Released in the year before Star Wars redefined our perception of the genre forever, The Man Who Fell to Earth is a science-fiction film built upon atmosphere, tone and mood rather than action and plot. It is the story of an alien who comes to earth disguised as a man named Newton in the hope of retrieving valuable water for his dying planet, but while that might sound like a regular sci-fi premise, director Nicolas Roeg – true to form – doesn't play it straight. We don't learn the reason for Newton's visit until we are deep into the movie, and by the point Roeg has already blown open the narrative to the point where it has become a disorienting kaleidoscope of images and ideas. These ideas don't always cohere, but it is a ceaselessly bracing and stimulating experience.
Roeg's first masterstroke came with his casting of the alien protagonist. There has always been something slightly otherworldly about David Bowie, and with his pale skin, elongated figure and androgynous appearance, he couldn't be a better fit for Newton. He cuts an entrancingly strange character throughout, remaining detached from the humans around him at first before slowly finding himself drawn into their emotionally complex world. Newton forms three key relationships in the film – with lover Mary-Lou (Candy Clark, wonderful), lawyer Farnsworth (Buck Henry) and womanising professor Bryce (Rip Torn) – but it's through these relationships that he slowly becomes corrupted by the human desire for sex, power and alcohol, and by the all-pervading influence of the media and corporations. The Man Who Fell to Earth is not about a creature who fell from the skies, but about an innocent who fell from grace.
The Man Who Fell to Earth is a challenging film to watch. Roeg and his great collaborators (cinematographer Anthony Richmond, editor Graeme Clifford) have assembled a movie that plays like nothing else, unfolding with a rhythm and visual grammar that is entirely its own. Roeg habitually drops key junctures in the plot – sometimes even bypassing years, decades – in favour of developing sensory collages that often juxtapose scenes of sex and violence (a display of Japanese swordsmanship, a gun firing blanks). Sex is central to The Man Who Fell to Earth, not just in the frank explicitness of the acts depicted in the film, but in the way Roeg films and edits these sequences; few other filmmakers have captured the aggression and animalistic fervour of human sexuality as vividly as Roeg.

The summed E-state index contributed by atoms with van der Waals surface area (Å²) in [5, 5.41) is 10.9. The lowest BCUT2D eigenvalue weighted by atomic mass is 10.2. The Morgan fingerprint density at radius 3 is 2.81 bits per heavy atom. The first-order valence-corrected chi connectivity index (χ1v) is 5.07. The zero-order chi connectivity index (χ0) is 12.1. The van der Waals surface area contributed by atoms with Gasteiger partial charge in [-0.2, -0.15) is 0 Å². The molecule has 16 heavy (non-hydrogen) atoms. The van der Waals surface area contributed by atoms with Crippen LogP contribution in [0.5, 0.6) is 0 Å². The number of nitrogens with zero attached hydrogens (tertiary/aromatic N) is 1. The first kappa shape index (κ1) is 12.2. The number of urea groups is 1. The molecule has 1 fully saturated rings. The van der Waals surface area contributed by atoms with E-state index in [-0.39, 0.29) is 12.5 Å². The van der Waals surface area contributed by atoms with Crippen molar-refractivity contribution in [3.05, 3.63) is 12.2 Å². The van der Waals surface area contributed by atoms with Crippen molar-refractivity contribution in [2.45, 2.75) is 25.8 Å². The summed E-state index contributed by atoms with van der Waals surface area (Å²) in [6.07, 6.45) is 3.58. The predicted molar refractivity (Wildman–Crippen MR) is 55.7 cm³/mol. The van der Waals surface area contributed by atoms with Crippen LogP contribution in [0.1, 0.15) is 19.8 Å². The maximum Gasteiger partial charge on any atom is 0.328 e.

Of Nicolas Roeg's four 1970s masterpieces, The Man Who Fell to Earth is not his most fully realised (that's Don't Look Now) or the one with the widest appeal (Walkabout), but it is his most ambitious, both formally and thematically. Perhaps inevitably, the film lacks cohesion at times and it feels a little baggy around the middle, but it is such an extraordinary, singular piece of work you simply can't take your eyes off it. Science-fiction is a genre that is particularly prone to dating quickly, but The Man Who Fell to Earth doesn't seem to have dated at all, perhaps because it never really was a product of the time it was created in. Like Newton, it remains ageless and fascinating; always current, always vital, and a true original.
This gorgeous new Optimum Blu-ray comes with a ten year-old documentary called Watching the Alien, which packs a lot into its 24 minutes. All of the key members of the production team are interviewed about the film's genesis, creation and reception, and they all speak with passion and candour about a film that clearly means a lot to them. There are also lengthy, wide-ranging interviews with Nicolas Roeg, Candy Clark, Tony Richmond and Paul Mayersberg, all of which are well worth your time. The package is completed by a short excerpt from an audio interview with Walter Tevis and a trailer, with the only real disappointment being the lack of any contribution from Bowie himself.
The Man Who Fell to Earth will be released on Blu-ray on April 11th
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